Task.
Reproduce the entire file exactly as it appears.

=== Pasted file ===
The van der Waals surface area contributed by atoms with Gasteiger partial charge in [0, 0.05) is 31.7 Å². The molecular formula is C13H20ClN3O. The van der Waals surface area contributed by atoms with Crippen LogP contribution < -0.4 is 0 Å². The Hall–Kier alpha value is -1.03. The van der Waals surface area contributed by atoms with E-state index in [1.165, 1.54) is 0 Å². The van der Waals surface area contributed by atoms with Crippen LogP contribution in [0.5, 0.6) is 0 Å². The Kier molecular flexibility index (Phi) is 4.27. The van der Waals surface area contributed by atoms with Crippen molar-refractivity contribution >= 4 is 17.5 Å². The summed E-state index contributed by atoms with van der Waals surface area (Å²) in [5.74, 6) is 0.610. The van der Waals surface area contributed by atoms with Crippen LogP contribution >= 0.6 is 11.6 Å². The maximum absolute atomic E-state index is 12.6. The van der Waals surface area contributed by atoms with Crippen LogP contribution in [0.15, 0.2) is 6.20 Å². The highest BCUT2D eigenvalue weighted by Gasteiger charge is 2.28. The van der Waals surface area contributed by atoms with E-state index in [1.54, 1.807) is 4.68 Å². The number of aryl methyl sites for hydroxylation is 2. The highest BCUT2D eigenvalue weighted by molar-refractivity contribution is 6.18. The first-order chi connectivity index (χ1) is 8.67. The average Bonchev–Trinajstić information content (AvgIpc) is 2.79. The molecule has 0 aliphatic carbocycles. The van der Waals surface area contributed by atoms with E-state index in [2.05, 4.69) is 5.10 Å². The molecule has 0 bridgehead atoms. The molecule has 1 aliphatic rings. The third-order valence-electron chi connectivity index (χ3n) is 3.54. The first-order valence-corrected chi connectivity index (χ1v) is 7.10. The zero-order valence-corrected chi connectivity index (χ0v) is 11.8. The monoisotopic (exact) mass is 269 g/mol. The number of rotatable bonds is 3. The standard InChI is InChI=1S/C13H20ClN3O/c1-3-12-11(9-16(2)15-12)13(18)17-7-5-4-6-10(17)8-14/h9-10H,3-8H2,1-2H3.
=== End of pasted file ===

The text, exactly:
The van der Waals surface area contributed by atoms with Gasteiger partial charge in [0, 0.05) is 31.7 Å². The molecular formula is C13H20ClN3O. The van der Waals surface area contributed by atoms with Crippen LogP contribution < -0.4 is 0 Å². The Hall–Kier alpha value is -1.03. The van der Waals surface area contributed by atoms with E-state index in [1.165, 1.54) is 0 Å². The van der Waals surface area contributed by atoms with Crippen LogP contribution in [0.5, 0.6) is 0 Å². The Kier molecular flexibility index (Phi) is 4.27. The van der Waals surface area contributed by atoms with Crippen molar-refractivity contribution >= 4 is 17.5 Å². The summed E-state index contributed by atoms with van der Waals surface area (Å²) in [5.74, 6) is 0.610. The van der Waals surface area contributed by atoms with Crippen LogP contribution >= 0.6 is 11.6 Å². The maximum absolute atomic E-state index is 12.6. The van der Waals surface area contributed by atoms with Crippen LogP contribution in [0.15, 0.2) is 6.20 Å². The highest BCUT2D eigenvalue weighted by Gasteiger charge is 2.28. The van der Waals surface area contributed by atoms with E-state index in [1.54, 1.807) is 4.68 Å². The number of aryl methyl sites for hydroxylation is 2. The highest BCUT2D eigenvalue weighted by molar-refractivity contribution is 6.18. The first-order chi connectivity index (χ1) is 8.67. The average Bonchev–Trinajstić information content (AvgIpc) is 2.79. The molecule has 0 aliphatic carbocycles. The van der Waals surface area contributed by atoms with E-state index in [2.05, 4.69) is 5.10 Å². The molecule has 0 bridgehead atoms. The molecule has 1 aliphatic rings. The third-order valence-electron chi connectivity index (χ3n) is 3.54. The first-order valence-corrected chi connectivity index (χ1v) is 7.10. The zero-order valence-corrected chi connectivity index (χ0v) is 11.8. The monoisotopic (exact) mass is 269 g/mol. The number of rotatable bonds is 3. The standard InChI is InChI=1S/C13H20ClN3O/c1-3-12-11(9-16(2)15-12)13(18)17-7-5-4-6-10(17)8-14/h9-10H,3-8H2,1-2H3.